I do think that eventually the death penalty will go away in the United States. It’s one of those human rights issues like gay marriage and marijuana that offends more and more people. But I wouldn’t be too confident we are seeing it soon or that the Oklahoma disaster will lead to a big push against it. There’s a lot of Americans, especially of the older and whiter and conservative variety, who think the state executing someone in a manner that maximizes suffering is a great thing. It’s more likely to have an impact in a state like Oregon than Oklahoma.
Of course, any sane interpretation of the 8th Amendment would declare the death penalty, especially under these circumstances of untried drug cocktails, unconstitutional. But then again, the only constitutional principle that really matters to conservative majority is current Republican policy positions.
A few victual related items for your Friday afternoon:
1. The fad of celebrity chefs making “runway food” to promote the conspicuous consumption of rich people that then gets celebrated like the 80s is stupid. Is Anthony Bourdain turning into a sort of modern version of Robin Leach, at least for one form of consumption?
2. The rise of tequila (and
increasingly mezcal). This is a bit more of a celebratory post than I’d like because there are some real legitimate questions about the sustainability of the agave-based booze industry. As my wife is a scholar of Mexico specializing in Oaxaca, I spend a decent amount of time there when she is researching. So I’ve been lucky enough to explore mezcal a bit and the quality can be really outstanding. At this point I generally prefer it to tequila while drinking straight, although I tend to think the smokiness of it overwhelms cocktails. The cost however isn’t really all that cheap, even in Mexico, especially if we compare it to bourbon. The bottle I brought
back last summer of a weird forest-based mezcal runs about $70 here and I got it for around $45 at a mezcal fair (at which you pay a $4 admission fee and then can taste all the mezcal you want). I assume the real difference is that it’s just much more expensive to produce because of the size of the plant, as opposed to the corn that makes up bourbon.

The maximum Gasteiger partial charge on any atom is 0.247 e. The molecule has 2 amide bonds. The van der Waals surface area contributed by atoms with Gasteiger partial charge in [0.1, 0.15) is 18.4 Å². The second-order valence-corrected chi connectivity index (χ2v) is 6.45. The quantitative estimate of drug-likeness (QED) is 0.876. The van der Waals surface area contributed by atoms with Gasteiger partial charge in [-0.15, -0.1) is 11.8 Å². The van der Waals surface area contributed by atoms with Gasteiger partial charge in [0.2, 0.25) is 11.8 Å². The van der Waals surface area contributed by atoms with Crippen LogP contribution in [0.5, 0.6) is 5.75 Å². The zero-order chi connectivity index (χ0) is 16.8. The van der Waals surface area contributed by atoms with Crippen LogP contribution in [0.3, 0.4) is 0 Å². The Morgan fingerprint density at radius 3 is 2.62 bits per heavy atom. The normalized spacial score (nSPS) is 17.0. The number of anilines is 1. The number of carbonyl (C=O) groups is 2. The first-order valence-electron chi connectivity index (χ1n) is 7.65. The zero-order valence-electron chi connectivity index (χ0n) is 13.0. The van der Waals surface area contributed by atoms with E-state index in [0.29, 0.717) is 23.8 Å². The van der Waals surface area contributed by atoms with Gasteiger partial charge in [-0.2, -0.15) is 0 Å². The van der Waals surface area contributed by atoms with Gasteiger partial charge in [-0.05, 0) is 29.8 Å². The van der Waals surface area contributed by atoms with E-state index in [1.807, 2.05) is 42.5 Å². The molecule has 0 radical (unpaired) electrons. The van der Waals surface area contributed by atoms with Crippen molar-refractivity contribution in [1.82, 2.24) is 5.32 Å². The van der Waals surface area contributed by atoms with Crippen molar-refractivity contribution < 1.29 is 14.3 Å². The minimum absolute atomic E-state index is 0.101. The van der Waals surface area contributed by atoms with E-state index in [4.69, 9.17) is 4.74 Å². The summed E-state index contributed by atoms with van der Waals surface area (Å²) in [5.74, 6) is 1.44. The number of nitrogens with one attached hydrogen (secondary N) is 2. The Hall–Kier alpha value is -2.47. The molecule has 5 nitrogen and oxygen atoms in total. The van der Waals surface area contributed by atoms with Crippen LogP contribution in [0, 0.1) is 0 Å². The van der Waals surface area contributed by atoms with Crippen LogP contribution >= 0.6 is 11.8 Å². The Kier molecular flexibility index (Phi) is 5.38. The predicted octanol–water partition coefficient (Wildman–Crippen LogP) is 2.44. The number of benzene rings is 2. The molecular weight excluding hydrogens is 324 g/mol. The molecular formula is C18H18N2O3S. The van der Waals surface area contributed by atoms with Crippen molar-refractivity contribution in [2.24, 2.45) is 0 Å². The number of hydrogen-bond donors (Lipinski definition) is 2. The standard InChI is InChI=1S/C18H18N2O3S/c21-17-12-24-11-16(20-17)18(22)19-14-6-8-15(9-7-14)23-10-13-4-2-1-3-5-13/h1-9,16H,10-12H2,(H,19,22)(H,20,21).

3. Agribusiness is now funding feature documentaries on the greatness and responsibility of the current agricultural system. Very convincing, I’m sure.
4. The bacon of Israel.
There’s a certain set of commenters here who love to hate my energy posts because they say I oppose everything. That’s not true at all. I don’t fall in love with technologies or think they are the answer to most questions, which makes people uncomfortable even though virtually every technology should be critiqued. And when it comes to energy production, I am a huge supporter of wind and solar. I believe we need a massive federal program to expand our production of clean, renewable energy, understanding of course that every form of energy production has some kind of environmental downside and mitigating those downsides should be high priorities.
But of course the dirty energy industry opposes any kind of responsible energy policy and so do the Koch Brothers, who are leading the fight to increase taxes on solar energy production. Some of this is rich people and established industries protecting their preexisting economic interests in coal and
oil. But that’s far from all of it, especially among the politicians who may not directly profit from these companies. This is cultural and in 2014 the politics of resentment rule the day. Solar and wind energy–that’s hippie energy. Producing energy without destroying the climate is something that makes the Commiecrats happy and we can’t have that. If the libtards are crying, then we win.
So in a very real sense, energy policy is about what it means to be an American. Wind and solar can be as profitable as oil and coal. So it’s not really about the potential to make money. It’s about our relationship to other Americans and the world. Are we to be socially and ecologically responsible global citizens leading the way to a more sustainable future? Or can we just kill ‘em all? The Republican Party certainly supports the latter.